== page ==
The anti-block shield should be cleaned periodically, especially after cooking frothy or starchy foods. Pay particular attention to the holes.
How to Remove and Replace the Anti-block Shield
- The anti-block shield can be hard to remove with your bare hands.
- Use a silicone trivet or a dish towel to push the anti-block shield in an upwards motion.
- Try it from the front or from behind (as shown above in the first image)
- To replace the anti-block shield, push it in until it clicks into place.
Instant Pot Assembly
- Make sure the base unit is empty and clean
- Place the inner pot in the Instant Pot base unit
The condensation collector catches any moisture that builds up on the rim. This usually comes from moisture dripping from inside the lid into the rim of the Instant Pot base, when the lid is propped open.
In my experience, the condensation collector rarely fills up but I have found that when I cook pasta, in particular, liquid tends to collect and it can get messy! Get into the habit of checking for liquid in the condensation collector after every use.
To attach the condensation collector:
- Line up the condensation collector with the notches on the back of the Instant Pot base unit.
- Slide in the condensation collector until it’s pushed in all the way.
Open and Close the Lid
How to Close the Lid
- Place the lid onto the Instant Pot base unit with the arrow mark on the lid lined up with the open lock icon that is above the right corner of the control panel.
- You will hear a chime (if the volume is turned on).
- Turn the lid clockwise until you hear another chime.
- The lid will be closed.
How to Open the Lid
- The lid will not open until all pressure has been released.
- Once the float valve is down, turn the lid counter-clockwise until you hear a chime.
- The arrow on the lid will be lined up with the open lock icon on the base unit.
- Lift the lid to remove it.
- If you feel a slight resistance, wiggle the lid back and forth and the suction should release.
How to Prop Open the Lid
Propping open the lid keeps it out of the way and allows you to use the Instant Pot hands-free.
- Locate the two lid fins on the lid.
- Locate the lid fin slots on the base unit.
- Insert either lid fin into either slot to prop the lid open.
There are a few different ways to release pressure from the Instant Pot:
- Natural Pressure Release/Natural Release
- Quick Release
- 10-minute or 15-minute Natural Pressure Release
- Quick Release in Short Bursts
[Find out more details about these pressure release methods.]
Commonly Used Functions of the Instant Pot
The Instant Pot has many buttons that may appear confusing and complicated. But they really aren’t. Just think of them as presets or shortcuts, such as those on a microwave oven.
How to Turn on the Instant Pot / How to Start the Instant Pot
If your Instant Pot display is blank, make sure it’s plugged in and press any button to turn on the Instant Pot display. If you’re wondering how to start the Instant Pot, this model does not have a Start button.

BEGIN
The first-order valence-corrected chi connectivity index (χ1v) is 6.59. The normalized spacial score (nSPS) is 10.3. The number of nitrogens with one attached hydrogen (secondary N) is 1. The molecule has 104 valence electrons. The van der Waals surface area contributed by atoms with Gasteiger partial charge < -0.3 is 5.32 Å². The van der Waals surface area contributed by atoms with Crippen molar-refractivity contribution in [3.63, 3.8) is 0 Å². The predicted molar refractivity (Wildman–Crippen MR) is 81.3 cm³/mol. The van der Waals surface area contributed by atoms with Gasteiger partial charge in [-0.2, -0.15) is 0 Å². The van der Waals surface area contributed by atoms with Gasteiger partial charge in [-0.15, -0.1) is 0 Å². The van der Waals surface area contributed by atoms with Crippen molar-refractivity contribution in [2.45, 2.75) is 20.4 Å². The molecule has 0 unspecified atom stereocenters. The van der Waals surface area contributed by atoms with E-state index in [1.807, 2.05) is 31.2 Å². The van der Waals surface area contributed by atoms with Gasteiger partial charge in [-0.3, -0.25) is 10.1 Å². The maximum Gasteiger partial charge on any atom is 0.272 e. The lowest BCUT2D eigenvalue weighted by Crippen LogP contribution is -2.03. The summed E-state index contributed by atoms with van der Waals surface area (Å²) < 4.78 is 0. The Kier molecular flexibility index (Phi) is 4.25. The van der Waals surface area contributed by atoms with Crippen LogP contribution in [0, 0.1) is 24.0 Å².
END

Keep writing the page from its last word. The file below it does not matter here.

You’ll program your Instant Pot and wait a few seconds in order for the pressure cooking process to begin. On some other models, in order to begin a smart function (e.g. Pressure Cook, Soup, Saute, Rice), you have to program the function and press Start.
For the purposes of just getting you going, in this guide I’ll show you the most commonly used Instant Pot buttons and functions:
- Pressure Cook | Manual
- Pressure Level | Pressure
- Keep Warm
Note: You may encounter Instant Pot recipes that tell you to press ‘Start’. The Duo, Lux, Nova, Viva, Smart Wifi do not have a ‘Start’ button. Instead, once you program the Instant Pot, it automatically starts after a few seconds. Some other models such as the Ultra, Duo Evo Plus and Max require you to press ‘Start’ after programming the Instant Pot.
The Saute function allows you to saute food in the Instant Pot before pressure cooking, and to reduce the liquid after pressure cooking. I love this function because I don’t need to get out another pan and that helps keep cleanup to a minimum.
- Press the Saute button.
- The display says On.
- Once the desired saute temperature has been reached, the display says Hot.
- Add your food to the inner pot and saute.
To change the Saute temperature:
- NEWER MODELS: Press the Saute button repeatedly to toggle between Less (lowest temperature), Normal (medium temperature), and More (high temperature).
- OLDER MODELS: Toggle the saute temperature between Less, Normal, and More modes by pressing the Adjust button.
Don’t use the Instant Pot lid while sauteing. A glass lid with a venting hole (purchased separately) may be used. As a safety precaution, the cooker automatically enters standby mode (display says Off) after 30 minutes if you have not pressed Cancel.
Pressure Cook | Manual
Pressure Cook is the most useful feature of the Instant Pot.
* Manual and Pressure Cook are the same thing. Manual was replaced with Pressure Cook in newer versions of the Instant Pot Duo and Lux.
- Press the Pressure Cook or Manual button.
- Press the + or – buttons to set the pressure cooking time.
- Once the pressure cooking time has been set (e.g. 5 or 00:05 for 5 minutes), wait a couple of seconds and the display will change to On.
- The float valve will go from the Down position to the Up position.
- This can take anywhere from 5 to 30 minutes, depending on the amount of food you’re cooking and the temperature of the ingredients.